Electronic Thesis and Dissertation Repository

Thesis Format



Doctor of Education




Tarc, Paul


Syrian refugee education in Lebanon faces several challenges from limited school access, language barriers, and undefined policies, to uncertain future citizenship status of refugee students under the larger conditions of state ‘fragility.’ This study examines how Syrian refugee education is enacted in two Lebanese public secondary schools operating in relation to national and transnational policies and norms. The theoretical frame used has three inter-related components. The first addresses (post) development education and fragility. The second addresses globalization and the evolving role of the state dealing with Syrian refugee education. The third considers citizenship education and its relation to refugees as noncitizens. The methodology used is a single vertical case study informed by the analysis of literature and policy, and an inductive analysis of school participant interviews. The vertical case study allows for a more fulsome understanding of how Syrian refugee education is enacted by including a cross-level, multi-stakeholder analysis. The key findings show that state fragility was an overarching condition and concern in the challenge to school Syrian refugee students. Different positioned actors all emphasized Syrian refugees’ ‘right to education’, and improving upon their access to quality schooling; however, these actors’ priorities and concerns were different. The ministry official focused on contextualizing refugee education processes and challenges within intersections of transnational and state policies, while teachers and administrators’ were more focused on daily concerns of students’ participation and the curriculum. Finally, the students were more focused on how their current schooling might lead them to a better future.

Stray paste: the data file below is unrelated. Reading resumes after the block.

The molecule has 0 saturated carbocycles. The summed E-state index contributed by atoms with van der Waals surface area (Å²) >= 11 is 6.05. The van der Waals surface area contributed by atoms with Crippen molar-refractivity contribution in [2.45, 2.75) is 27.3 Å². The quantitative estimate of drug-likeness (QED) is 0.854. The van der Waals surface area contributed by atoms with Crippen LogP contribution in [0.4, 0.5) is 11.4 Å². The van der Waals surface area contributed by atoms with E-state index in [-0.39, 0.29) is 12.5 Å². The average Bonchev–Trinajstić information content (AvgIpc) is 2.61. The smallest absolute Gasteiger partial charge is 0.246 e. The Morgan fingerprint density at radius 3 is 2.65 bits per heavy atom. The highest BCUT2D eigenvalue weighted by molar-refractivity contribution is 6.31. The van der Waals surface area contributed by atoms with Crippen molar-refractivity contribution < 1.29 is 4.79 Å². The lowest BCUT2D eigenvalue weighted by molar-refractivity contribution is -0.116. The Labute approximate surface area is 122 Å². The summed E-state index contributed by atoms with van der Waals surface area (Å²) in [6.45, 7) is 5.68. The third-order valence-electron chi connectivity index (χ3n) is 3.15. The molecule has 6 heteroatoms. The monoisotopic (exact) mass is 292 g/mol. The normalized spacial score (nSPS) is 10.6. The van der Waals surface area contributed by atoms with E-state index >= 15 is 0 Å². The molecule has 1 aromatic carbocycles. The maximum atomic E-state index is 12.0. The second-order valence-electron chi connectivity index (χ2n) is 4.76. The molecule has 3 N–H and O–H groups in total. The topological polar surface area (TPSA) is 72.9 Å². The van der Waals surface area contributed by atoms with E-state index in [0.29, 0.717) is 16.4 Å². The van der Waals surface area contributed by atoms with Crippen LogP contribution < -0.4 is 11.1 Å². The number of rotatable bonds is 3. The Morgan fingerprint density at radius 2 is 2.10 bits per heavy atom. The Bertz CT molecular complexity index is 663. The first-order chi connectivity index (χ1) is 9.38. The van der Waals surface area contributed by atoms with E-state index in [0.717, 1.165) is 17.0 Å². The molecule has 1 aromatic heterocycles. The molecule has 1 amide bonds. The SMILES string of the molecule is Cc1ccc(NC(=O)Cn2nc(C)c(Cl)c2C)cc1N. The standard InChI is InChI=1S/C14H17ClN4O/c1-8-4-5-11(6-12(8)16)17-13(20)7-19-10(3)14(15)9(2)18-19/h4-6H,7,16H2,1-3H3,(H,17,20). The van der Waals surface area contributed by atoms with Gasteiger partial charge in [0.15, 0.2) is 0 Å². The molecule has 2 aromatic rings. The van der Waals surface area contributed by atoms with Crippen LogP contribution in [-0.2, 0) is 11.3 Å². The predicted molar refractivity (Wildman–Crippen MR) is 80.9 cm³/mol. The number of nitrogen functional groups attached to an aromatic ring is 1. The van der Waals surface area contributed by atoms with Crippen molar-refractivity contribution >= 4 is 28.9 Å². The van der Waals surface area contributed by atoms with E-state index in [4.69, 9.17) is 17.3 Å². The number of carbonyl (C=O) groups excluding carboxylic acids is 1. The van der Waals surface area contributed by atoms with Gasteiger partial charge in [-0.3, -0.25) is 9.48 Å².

Keywords: refugee education, secondary education, fragile state, globalization, development education, citizenship education, vertical case study, policy, Lebanon

Summary for Lay Audience

After the start of the Syrian war, Lebanon hosted a large number of Syrian refugees. With around 500,000 school-aged Syrian refugees estimated for the school year 2016-2017, only 27% were enrolled in the formal schools out of which only 2% registered in the formal secondary school (UNICEF, 2017, as cited in Chopra & Adelman, 2017). This study focused on how Syrian refugee education was enacted in two state secondary schools for this small portion of refugee students who attended. Special attention was given to different educational actors at different levels and to the transnational, regional, and local policy interactions.

A single vertical case study (Vavrus & Bartlett, 2006) design was used to attend to the educational experiences of actors within a multi-level terrain. Within the vertical case study, three axes were used: horizontal (comparing the same phenomena in different locations), vertical (tracing how global, regional, and national polices inform school practices and each other), and transversal (integrating historical influence within the analysis). A thematic inductive approach was used to build up themes from semi-structured and open-ended participant interviews. The participants included a ministry official, administrators and teachers providing Syrian refugee education, and secondary Syrian refugee students.

A theoretical frame composed of three interrelated parts was utilized. The first addressed development education and fragility. The second addressed globalization and the changing role of the state dealing with refugee education. The third considered citizenship education and its relation to refugee education.

The findings reveal that state fragility influenced how each stakeholder prioritized many aspects of the enactment of Syrian refugee education. The ministry official’s main concern focused on contextualizing Syrian refugee education to the Lebanese local and conditions while attending to the international demands. The administrators and teachers were more focused on their day-to-day operations and curriculum. Finally, the students were trying to make the best use of their education to attain better future. While all stakeholders emphasize the human right aspect, there is still a need to attend to the funding gap, funding type, and policy-practice gap. However, hope for a better future remains a major element in Syrian refugee education.